We land on a metal strip runway in U Dorn in northern Thailand to deliver cargo. I pop my head out of the C-124 top hatch to wave at a line of ten F-105s leaving for a raid on North Viet Nam. The first nine pilots wave back, but the last one gives me the finger. Most of my graduating class in Officer Training School became F-105 pilots. I saw navigator school as a better long-term career choice.
Danny takes another sip and is silent so I launch into my China story.
The approach to the capital of Taiwan is down a very narrow canyon. The old Major in the left seat has been flying a desk for a long time. He tries to handle the approach down the canyon. He keeps throttling back and the airplane starts to shudder in an impending stall. The stall warning horn goes off. The Aircraft Commander, flying right seat, keeps yelling MAX power!!! The old major throttles up for a minute and then backs off again into another stall configuration. We are about 200 feet off the ground. This happens about ten times.
When we got off the airplane an older navigator on board tells me, We cheated death again. This make me feel my nervousness and fears were warranted. We cross the runway to the crew bus and duck as a flight of vampire bats swoop close by. When we get ready to leave, a Chinese Nationalist Army guy aims his huge M-1 Garand rifle at the flight engineer in the top hatch as a clear sign that he wants us to stop on the Taxiway. The flight engineer drops like a rock out of the open top hatch to get his head out of sight. These wonderful and friendly Chinese are our friends. We leave and enter the South China Sea again. We hear the 'real' Chinese HF radio service talking in English, sort of. They repeat the phrase yellow running capitalist lackey imperialist dog bandits at least once in every sentence. They have a script of approved sentences. Each sentence contains this phrase at least once.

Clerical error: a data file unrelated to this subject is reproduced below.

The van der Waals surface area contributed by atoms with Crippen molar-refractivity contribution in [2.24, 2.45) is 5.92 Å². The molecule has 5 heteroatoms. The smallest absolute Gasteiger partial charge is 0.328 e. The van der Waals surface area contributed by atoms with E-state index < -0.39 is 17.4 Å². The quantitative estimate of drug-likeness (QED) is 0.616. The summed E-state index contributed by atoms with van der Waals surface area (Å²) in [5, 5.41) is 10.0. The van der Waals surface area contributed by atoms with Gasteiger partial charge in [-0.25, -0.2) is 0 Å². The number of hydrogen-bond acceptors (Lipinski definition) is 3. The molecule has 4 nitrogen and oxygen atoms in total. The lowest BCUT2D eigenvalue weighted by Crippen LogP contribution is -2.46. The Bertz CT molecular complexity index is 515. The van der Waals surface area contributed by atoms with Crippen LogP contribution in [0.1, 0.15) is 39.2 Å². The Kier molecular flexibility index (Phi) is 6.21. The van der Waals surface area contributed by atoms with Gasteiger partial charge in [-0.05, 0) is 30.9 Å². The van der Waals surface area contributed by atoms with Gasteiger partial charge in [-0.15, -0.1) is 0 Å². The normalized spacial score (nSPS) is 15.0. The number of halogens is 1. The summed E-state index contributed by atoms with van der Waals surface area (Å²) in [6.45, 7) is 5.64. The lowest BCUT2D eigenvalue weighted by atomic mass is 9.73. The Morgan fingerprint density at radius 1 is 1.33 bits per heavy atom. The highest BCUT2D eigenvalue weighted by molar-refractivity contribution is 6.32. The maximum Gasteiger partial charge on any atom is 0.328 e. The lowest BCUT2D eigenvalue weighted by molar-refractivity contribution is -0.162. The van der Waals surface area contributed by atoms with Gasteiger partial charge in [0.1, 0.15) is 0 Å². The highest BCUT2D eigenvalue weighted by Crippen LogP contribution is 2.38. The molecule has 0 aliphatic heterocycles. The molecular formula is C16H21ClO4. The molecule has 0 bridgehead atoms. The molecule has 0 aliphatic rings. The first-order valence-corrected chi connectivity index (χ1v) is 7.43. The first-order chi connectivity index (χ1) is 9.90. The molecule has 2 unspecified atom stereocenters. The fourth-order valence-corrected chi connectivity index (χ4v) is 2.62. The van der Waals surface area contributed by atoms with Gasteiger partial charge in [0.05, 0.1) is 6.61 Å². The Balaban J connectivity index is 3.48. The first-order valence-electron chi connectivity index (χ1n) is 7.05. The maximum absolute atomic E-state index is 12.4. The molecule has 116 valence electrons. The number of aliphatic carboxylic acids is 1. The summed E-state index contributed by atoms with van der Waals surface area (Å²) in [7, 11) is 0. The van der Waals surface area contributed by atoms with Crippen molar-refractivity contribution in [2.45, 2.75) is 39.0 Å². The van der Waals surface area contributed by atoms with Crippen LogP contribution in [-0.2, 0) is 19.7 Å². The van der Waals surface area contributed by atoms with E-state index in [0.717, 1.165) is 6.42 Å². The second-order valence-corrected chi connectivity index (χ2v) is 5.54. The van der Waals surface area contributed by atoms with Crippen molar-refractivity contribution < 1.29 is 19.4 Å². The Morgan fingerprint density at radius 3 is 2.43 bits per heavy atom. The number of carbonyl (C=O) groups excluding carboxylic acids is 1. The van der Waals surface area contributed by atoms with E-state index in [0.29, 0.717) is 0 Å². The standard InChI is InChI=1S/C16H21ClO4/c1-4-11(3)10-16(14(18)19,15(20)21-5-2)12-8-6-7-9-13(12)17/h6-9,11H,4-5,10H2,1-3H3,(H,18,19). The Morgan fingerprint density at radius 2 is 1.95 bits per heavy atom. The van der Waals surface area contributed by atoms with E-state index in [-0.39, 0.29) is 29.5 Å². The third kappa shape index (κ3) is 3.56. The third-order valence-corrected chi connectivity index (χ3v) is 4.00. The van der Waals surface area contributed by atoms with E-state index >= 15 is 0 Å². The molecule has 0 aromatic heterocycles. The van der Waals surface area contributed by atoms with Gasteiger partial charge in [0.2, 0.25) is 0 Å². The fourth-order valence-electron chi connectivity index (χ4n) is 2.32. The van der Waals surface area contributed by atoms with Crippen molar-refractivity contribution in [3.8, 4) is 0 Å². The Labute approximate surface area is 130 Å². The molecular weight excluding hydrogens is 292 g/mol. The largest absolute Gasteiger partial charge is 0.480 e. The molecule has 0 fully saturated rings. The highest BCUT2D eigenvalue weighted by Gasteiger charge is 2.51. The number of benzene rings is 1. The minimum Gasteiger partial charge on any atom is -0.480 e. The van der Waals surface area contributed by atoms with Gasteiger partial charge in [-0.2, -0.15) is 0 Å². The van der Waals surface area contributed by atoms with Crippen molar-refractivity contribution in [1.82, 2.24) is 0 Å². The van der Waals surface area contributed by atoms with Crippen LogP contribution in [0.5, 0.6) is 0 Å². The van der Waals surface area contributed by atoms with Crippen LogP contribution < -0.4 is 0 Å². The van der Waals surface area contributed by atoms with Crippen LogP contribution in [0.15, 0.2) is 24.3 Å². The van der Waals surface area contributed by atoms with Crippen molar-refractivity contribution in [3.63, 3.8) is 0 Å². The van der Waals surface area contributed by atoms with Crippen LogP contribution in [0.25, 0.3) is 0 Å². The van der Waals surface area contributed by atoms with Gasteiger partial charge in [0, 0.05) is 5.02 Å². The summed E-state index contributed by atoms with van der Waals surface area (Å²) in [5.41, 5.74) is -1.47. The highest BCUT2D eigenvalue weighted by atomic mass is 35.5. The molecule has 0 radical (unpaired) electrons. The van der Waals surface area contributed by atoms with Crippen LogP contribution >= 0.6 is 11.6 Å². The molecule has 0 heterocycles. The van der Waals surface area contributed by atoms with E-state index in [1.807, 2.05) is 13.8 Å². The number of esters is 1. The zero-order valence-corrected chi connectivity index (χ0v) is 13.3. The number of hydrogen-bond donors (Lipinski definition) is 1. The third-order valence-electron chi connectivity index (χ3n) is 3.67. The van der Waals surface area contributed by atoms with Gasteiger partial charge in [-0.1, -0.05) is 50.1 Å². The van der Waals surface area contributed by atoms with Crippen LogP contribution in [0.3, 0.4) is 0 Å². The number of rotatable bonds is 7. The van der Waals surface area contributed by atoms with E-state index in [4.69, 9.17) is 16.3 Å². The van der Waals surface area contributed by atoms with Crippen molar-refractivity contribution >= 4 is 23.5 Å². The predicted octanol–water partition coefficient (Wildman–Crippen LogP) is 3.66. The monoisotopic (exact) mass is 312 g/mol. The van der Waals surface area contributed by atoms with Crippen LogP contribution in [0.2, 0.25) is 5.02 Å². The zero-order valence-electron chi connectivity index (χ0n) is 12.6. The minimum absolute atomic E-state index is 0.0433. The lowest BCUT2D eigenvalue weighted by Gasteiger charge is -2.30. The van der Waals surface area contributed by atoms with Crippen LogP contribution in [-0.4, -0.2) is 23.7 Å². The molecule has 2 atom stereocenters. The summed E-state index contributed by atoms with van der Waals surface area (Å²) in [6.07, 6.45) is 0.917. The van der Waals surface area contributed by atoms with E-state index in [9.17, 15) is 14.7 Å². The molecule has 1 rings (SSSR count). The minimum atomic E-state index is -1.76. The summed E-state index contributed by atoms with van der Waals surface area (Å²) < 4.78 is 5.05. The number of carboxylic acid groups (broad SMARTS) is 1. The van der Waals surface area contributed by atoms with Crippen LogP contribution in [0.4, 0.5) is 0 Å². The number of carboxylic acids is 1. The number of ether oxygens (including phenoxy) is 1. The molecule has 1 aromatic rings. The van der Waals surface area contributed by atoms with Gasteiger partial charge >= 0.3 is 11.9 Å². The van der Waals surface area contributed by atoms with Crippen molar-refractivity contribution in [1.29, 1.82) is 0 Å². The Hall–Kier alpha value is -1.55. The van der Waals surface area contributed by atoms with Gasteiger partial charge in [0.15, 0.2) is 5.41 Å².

We make the short flight from Taipei to Okinawa and arrive at Kadena AFB at dawn. A startling futuristic airplane painted black lands and taxis to a hangar. They close the hangar doors very quickly.What was that?, I ask.What was what?, is the answer. You didn't see anything, I'm told.The SR-71 airplane I didn't see has been taking pictures in China...no wonder the Chinese are obsessed about dogs.